Metroid on meth, Strider on steroids
I’ve never done meth, but I’ve watched enough of the hit American show Cops to know what it looks like when someone is under its influence; frantic movements, confusion, and swatting at non-existent bees.
That is pretty much what Blood Alloy: Reborn is like, only with a bit of Strider and a whole lot of electro-synth music.
Blood Alloy: Reborn (PC)
Developer: Suppressive Fire Games
Publisher: Nkidu Games Inc.
Released: March 2, 2016
It seems like there has been a resurgence of games that pit players against endless enemies in small arenas with the goal being to see how many points they can get. Blood Alloy: Reborn is one such game.
As a cyborg named Nia Rhys, you’ll fight enemies in three different levels while going at breakneck speeds sliding across floors and ceilings, as well as up walls. While traversing levels, you’ll also be taking down enemies with a selection of three different guns, three types of secondary weapons, and a sword. The default gun can be charged to varying degrees to unleash stronger shots, but only when stationary, and Nia’s sword can be used to deal massive damage in a short period. Secondary weapons can only be fired while sliding and vary from homing rockets to a shield that can be used as a projectile.
Levels are relatively small with the first two being enclosed and the third having annoying holes that lead to your demise. Those initial two levels are a joy to play. The first is my favorite as it allows you to take full advantage of the over-the-top speeds you can achieve in every direction, while the second is all about going vertically and wall-jumping between pillars. The third level, however, is just not fun. At all. The camera system doesn’t always allow you to easily recognize where bottomless pits are at; mix that with your high-speed movement and you’ve got a bad time. Each level has the same set of enemies, meaning by the time you reach the third level, you’ve already killed each of them hundreds of times.
Aesthetically, the whole package reminds me oddly of the X-Men games for the Sega Genesis, which is certainly not a bad thing — I quite liked those games. Audio-wise, you’ve got a pretty fantastic electro-synth soundtrack that is both catchy and memorable but with one major problem: the volume isn’t normalized across tracks. What this means is sometimes you’ll start a level only to be greeted by a song that is far louder than the previous, to the point it drowns out sound effects. It was enough to make me turn my system’s volume lower than I have ever had to for any other game.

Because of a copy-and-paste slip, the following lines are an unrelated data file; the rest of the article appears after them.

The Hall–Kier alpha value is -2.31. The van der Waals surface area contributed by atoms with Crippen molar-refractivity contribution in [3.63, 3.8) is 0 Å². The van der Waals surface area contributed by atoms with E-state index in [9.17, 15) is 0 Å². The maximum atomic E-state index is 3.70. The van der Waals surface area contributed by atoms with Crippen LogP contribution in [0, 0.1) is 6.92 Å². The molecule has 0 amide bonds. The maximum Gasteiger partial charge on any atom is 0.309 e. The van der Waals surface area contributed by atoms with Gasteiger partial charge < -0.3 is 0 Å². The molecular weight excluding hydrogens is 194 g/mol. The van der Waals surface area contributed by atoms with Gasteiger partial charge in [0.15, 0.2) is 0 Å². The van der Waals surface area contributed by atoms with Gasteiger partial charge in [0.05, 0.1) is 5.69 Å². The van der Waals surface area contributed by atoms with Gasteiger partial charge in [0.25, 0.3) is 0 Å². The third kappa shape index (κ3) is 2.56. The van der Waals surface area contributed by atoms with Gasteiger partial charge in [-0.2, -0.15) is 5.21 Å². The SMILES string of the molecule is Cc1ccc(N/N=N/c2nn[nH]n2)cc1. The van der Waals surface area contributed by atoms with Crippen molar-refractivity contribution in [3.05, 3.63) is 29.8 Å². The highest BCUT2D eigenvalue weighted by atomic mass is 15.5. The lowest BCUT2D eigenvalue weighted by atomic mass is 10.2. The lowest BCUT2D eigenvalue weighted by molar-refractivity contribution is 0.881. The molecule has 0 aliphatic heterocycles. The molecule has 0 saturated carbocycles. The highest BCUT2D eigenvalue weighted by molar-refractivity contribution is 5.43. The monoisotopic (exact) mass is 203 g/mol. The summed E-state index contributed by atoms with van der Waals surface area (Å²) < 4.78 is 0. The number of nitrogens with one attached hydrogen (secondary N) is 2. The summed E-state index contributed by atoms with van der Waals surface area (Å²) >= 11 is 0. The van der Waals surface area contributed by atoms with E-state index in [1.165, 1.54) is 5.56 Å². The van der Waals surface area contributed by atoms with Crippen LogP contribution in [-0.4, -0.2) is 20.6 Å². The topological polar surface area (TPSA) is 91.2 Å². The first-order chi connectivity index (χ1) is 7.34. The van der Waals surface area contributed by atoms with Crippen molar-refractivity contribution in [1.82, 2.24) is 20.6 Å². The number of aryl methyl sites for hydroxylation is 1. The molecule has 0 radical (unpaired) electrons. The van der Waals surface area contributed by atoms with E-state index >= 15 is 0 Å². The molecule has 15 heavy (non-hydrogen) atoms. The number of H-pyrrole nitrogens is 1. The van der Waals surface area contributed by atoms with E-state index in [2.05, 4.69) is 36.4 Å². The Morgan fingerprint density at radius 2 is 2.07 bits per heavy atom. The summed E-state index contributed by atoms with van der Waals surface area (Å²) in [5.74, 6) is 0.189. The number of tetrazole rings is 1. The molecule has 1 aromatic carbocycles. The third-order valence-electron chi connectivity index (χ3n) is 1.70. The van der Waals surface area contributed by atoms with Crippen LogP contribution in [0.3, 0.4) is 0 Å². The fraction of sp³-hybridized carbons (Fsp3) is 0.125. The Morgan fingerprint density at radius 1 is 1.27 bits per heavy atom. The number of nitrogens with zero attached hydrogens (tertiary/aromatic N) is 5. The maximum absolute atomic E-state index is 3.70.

Unfortunately, the problems don’t stop there. I experienced numerous bugs in my playthrough. There were multiple times where my save file became corrupt, forcing me to start over. I contacted the developers about this and was informed they had been looking into it as multiple players had also reported the bug. Luckily, I was able to provide enough information about the issue that they were able to fix it. I guess I can add part-time volunteer QA tester to my resume now. The menu interface is clunky, not easy on the eyes, and at times wouldn’t recognize button presses. This is another case of a game releasing a bit too early, a pattern that plagues both AAA and indie titles now.
Unlocking levels and weapons means playing the same three levels over and over to rank up your character, which quickly grows tedious. Just to unlock the second level, you’re probably in for at least ten or more runs of the first level, and even more than that to unlock the third. Repetition in score-focused games where each play session is just a few minutes isn’t an issue if you have some goal to strive for, such as beating your friends on leaderboards, but currently, there is no such thing on offer.
Instead, you can top your own score while grinding to unlock levels and weapons, but I wouldn’t bother as the default weapon set ended up being my preferred configuration. The slow grind only seems to be here to make it appear like there is more gameplay on offer and to justify the $12 price tag, but playtime doesn’t equal value.
I know it may not sound like it, but I do like the core of what’s here. Speeding around levels and blasting enemies is a lot of fun. But there just isn’t enough content for this to feel like a finished product, not to mention all of the bugs I experienced. The whole game feels more like a training mode or bonus mode that would be found as part of a larger package.
Aside from bugs and grinding, my only real complaint is that there just isn’t enough, and I want more. Thankfully, the developers plan on funneling revenue from this title into a full-fledged Metroidvania game, which is really what should have been on offer here in the first place.
Currently, Bloody Alloy: Reborn feels more like an Early Access title or proof-of-concept than a finalized product, so it is hard to recommend unless you love beating your own high scores and are starving for a fast Strider-like experience.
[This review is based on a retail build of the game provided by the publisher.]